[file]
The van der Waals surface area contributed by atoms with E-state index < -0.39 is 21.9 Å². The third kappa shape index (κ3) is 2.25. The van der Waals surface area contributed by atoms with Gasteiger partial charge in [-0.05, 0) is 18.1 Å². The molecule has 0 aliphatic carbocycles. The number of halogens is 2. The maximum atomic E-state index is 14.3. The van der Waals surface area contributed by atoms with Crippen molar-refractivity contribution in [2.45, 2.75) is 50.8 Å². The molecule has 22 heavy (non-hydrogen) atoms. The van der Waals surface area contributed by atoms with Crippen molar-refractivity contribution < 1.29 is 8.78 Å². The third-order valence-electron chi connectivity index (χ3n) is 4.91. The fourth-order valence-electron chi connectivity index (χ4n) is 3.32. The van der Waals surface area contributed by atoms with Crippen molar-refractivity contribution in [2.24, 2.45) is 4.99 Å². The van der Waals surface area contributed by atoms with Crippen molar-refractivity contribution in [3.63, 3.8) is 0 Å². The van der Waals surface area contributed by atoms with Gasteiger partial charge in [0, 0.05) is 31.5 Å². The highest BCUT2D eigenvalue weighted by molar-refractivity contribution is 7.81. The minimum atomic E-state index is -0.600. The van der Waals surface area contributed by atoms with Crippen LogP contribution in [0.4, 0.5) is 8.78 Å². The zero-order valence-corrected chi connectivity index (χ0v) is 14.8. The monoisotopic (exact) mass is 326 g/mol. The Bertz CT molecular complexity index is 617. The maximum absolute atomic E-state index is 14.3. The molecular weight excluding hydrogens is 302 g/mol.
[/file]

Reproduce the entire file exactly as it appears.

The van der Waals surface area contributed by atoms with E-state index < -0.39 is 21.9 Å². The third kappa shape index (κ3) is 2.25. The van der Waals surface area contributed by atoms with Gasteiger partial charge in [-0.05, 0) is 18.1 Å². The molecule has 0 aliphatic carbocycles. The number of halogens is 2. The maximum atomic E-state index is 14.3. The van der Waals surface area contributed by atoms with Crippen molar-refractivity contribution in [2.45, 2.75) is 50.8 Å². The molecule has 22 heavy (non-hydrogen) atoms. The van der Waals surface area contributed by atoms with Crippen molar-refractivity contribution < 1.29 is 8.78 Å². The third-order valence-electron chi connectivity index (χ3n) is 4.91. The fourth-order valence-electron chi connectivity index (χ4n) is 3.32. The van der Waals surface area contributed by atoms with Crippen molar-refractivity contribution in [2.24, 2.45) is 4.99 Å². The van der Waals surface area contributed by atoms with Crippen molar-refractivity contribution in [3.63, 3.8) is 0 Å². The van der Waals surface area contributed by atoms with Gasteiger partial charge in [0, 0.05) is 31.5 Å². The highest BCUT2D eigenvalue weighted by molar-refractivity contribution is 7.81. The minimum atomic E-state index is -0.600. The van der Waals surface area contributed by atoms with Crippen LogP contribution in [0.4, 0.5) is 8.78 Å². The zero-order valence-corrected chi connectivity index (χ0v) is 14.8. The monoisotopic (exact) mass is 326 g/mol. The Bertz CT molecular complexity index is 617. The maximum absolute atomic E-state index is 14.3. The molecular weight excluding hydrogens is 302 g/mol.